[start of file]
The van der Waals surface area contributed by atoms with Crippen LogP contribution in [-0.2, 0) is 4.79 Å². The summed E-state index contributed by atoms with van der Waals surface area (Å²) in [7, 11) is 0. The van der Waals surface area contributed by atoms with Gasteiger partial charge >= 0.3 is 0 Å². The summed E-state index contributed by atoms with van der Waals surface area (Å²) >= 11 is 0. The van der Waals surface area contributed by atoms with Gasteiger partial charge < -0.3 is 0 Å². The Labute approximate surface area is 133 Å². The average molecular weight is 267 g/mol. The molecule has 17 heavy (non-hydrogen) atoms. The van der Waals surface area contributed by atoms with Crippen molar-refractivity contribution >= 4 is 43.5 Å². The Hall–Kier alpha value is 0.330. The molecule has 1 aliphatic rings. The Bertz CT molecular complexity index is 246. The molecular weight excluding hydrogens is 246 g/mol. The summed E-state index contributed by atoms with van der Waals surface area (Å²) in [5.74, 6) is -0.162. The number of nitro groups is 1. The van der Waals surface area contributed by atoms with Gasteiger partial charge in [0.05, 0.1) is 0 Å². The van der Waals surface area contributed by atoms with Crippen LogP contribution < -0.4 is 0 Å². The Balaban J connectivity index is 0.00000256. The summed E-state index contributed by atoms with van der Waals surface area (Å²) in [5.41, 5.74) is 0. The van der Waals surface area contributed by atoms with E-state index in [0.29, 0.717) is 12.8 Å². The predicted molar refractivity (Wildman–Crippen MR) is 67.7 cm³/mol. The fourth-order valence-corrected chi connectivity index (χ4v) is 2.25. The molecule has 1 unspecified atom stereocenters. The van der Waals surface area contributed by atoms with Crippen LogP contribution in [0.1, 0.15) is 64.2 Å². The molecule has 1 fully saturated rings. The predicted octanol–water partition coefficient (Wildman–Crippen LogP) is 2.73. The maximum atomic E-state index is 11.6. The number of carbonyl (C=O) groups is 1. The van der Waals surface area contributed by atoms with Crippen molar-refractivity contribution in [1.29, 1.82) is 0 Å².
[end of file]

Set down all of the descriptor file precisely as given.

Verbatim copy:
The van der Waals surface area contributed by atoms with Crippen LogP contribution in [-0.2, 0) is 4.79 Å². The summed E-state index contributed by atoms with van der Waals surface area (Å²) in [7, 11) is 0. The van der Waals surface area contributed by atoms with Gasteiger partial charge >= 0.3 is 0 Å². The summed E-state index contributed by atoms with van der Waals surface area (Å²) >= 11 is 0. The van der Waals surface area contributed by atoms with Gasteiger partial charge < -0.3 is 0 Å². The Labute approximate surface area is 133 Å². The average molecular weight is 267 g/mol. The molecule has 17 heavy (non-hydrogen) atoms. The van der Waals surface area contributed by atoms with Crippen molar-refractivity contribution >= 4 is 43.5 Å². The Hall–Kier alpha value is 0.330. The molecule has 1 aliphatic rings. The Bertz CT molecular complexity index is 246. The molecular weight excluding hydrogens is 246 g/mol. The summed E-state index contributed by atoms with van der Waals surface area (Å²) in [5.74, 6) is -0.162. The number of nitro groups is 1. The van der Waals surface area contributed by atoms with Gasteiger partial charge in [0.05, 0.1) is 0 Å². The van der Waals surface area contributed by atoms with Crippen LogP contribution < -0.4 is 0 Å². The Balaban J connectivity index is 0.00000256. The summed E-state index contributed by atoms with van der Waals surface area (Å²) in [5.41, 5.74) is 0. The van der Waals surface area contributed by atoms with E-state index in [0.29, 0.717) is 12.8 Å². The predicted molar refractivity (Wildman–Crippen MR) is 67.7 cm³/mol. The fourth-order valence-corrected chi connectivity index (χ4v) is 2.25. The molecule has 1 unspecified atom stereocenters. The van der Waals surface area contributed by atoms with Crippen LogP contribution in [0.1, 0.15) is 64.2 Å². The molecule has 1 fully saturated rings. The predicted octanol–water partition coefficient (Wildman–Crippen LogP) is 2.73. The maximum atomic E-state index is 11.6. The number of carbonyl (C=O) groups is 1. The van der Waals surface area contributed by atoms with Crippen molar-refractivity contribution in [1.29, 1.82) is 0 Å².